There is a coda to this story. On his release, Ignotus married Florence, the woman from the neighbouring cell, with whom he had exchanged months of increasingly romantic “tapping” messages without once seeing her. They decided to remain in Hungary but fled in November 1956 after the Soviet puppet János Kádár betrayed the ideals of the October Revolution.

The next year Mackenzie was one of the first journalists to detect vote-rigging in the Electrical Trades Union which fixed ETU elections for far-left candidates. As Freeman wrote: “It was entirely due to his foresight that the NS became committed to liberate ETU members from the communist caucus.”

Aylmer Vallance was more inscrutable. At the start of the war he was 47. He had joined the intelligence services in 1915, had played the “Great Game” in the Himalayas and had been sacked from the editorship of the News Chronicle over a sex scandal. He had spent many a weekend at a Scottish castle fly fishing, drinking heavily with his house party and then driving back down to London for a Monday editorial meeting. He looked like a Scottish laird and behaved more like a bon vivant than an earnest socialist. Yet he was a consummate journalist who turned out wellinformed copy on finance, fisheries and food, filling any gap at short notice where necessary when a few hundred words were required. He was on the staff of the NS from 1937.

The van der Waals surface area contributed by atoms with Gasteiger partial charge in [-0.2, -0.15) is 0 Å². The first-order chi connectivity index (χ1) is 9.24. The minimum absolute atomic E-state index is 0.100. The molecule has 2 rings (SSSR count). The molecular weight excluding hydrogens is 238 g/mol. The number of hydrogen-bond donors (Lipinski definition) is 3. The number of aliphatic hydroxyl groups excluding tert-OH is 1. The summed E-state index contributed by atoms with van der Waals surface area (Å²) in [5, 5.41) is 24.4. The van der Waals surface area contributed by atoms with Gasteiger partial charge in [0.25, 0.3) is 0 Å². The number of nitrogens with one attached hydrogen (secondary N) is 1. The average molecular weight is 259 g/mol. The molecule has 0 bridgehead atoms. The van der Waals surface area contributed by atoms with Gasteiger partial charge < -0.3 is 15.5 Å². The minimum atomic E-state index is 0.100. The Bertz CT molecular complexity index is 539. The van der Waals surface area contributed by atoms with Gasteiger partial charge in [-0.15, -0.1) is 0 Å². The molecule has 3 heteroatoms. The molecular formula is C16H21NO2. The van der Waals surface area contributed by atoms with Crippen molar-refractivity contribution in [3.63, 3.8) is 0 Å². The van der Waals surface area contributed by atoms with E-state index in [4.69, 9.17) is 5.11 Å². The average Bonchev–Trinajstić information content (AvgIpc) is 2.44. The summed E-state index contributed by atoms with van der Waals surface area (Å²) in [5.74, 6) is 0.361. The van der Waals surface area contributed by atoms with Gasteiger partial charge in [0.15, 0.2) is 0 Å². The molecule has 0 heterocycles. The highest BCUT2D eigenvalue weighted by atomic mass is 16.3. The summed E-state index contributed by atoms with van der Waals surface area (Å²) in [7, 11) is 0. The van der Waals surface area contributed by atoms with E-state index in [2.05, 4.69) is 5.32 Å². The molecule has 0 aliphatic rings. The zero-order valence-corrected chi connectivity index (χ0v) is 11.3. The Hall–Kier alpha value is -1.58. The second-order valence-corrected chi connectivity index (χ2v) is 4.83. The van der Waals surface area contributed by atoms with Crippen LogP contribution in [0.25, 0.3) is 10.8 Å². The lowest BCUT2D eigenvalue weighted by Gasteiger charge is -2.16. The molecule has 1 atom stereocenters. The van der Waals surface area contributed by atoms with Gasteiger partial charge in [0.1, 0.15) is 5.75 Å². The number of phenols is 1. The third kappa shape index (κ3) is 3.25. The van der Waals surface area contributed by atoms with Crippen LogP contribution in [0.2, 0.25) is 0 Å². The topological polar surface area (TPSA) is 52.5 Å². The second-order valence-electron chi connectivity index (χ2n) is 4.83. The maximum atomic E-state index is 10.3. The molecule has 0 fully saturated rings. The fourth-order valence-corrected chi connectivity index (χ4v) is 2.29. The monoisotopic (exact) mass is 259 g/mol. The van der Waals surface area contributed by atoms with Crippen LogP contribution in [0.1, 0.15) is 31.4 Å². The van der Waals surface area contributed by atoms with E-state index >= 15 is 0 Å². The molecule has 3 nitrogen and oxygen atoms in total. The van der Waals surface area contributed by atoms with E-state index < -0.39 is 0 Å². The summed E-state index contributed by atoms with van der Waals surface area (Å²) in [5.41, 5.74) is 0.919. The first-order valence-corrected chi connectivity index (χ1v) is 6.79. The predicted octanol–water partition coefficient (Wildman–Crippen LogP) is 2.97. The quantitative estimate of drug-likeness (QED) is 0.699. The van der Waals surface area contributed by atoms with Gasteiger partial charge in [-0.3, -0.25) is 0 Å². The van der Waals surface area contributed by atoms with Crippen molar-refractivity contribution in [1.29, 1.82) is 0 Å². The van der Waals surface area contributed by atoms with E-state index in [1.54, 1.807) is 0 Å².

His job at the War Office was to liaise with the press for news management. In this role, in December 1939, he wrote to the BBC and suggested that P G Wodehouse, or “Beachcomber”, should give evening talks to counteract Lord Haw-Haw’s “ingenious” propaganda broadcasts from Hamburg.

Staff on the New Statesman joked that his work at the War Office really was so secret that even he did not know what it was.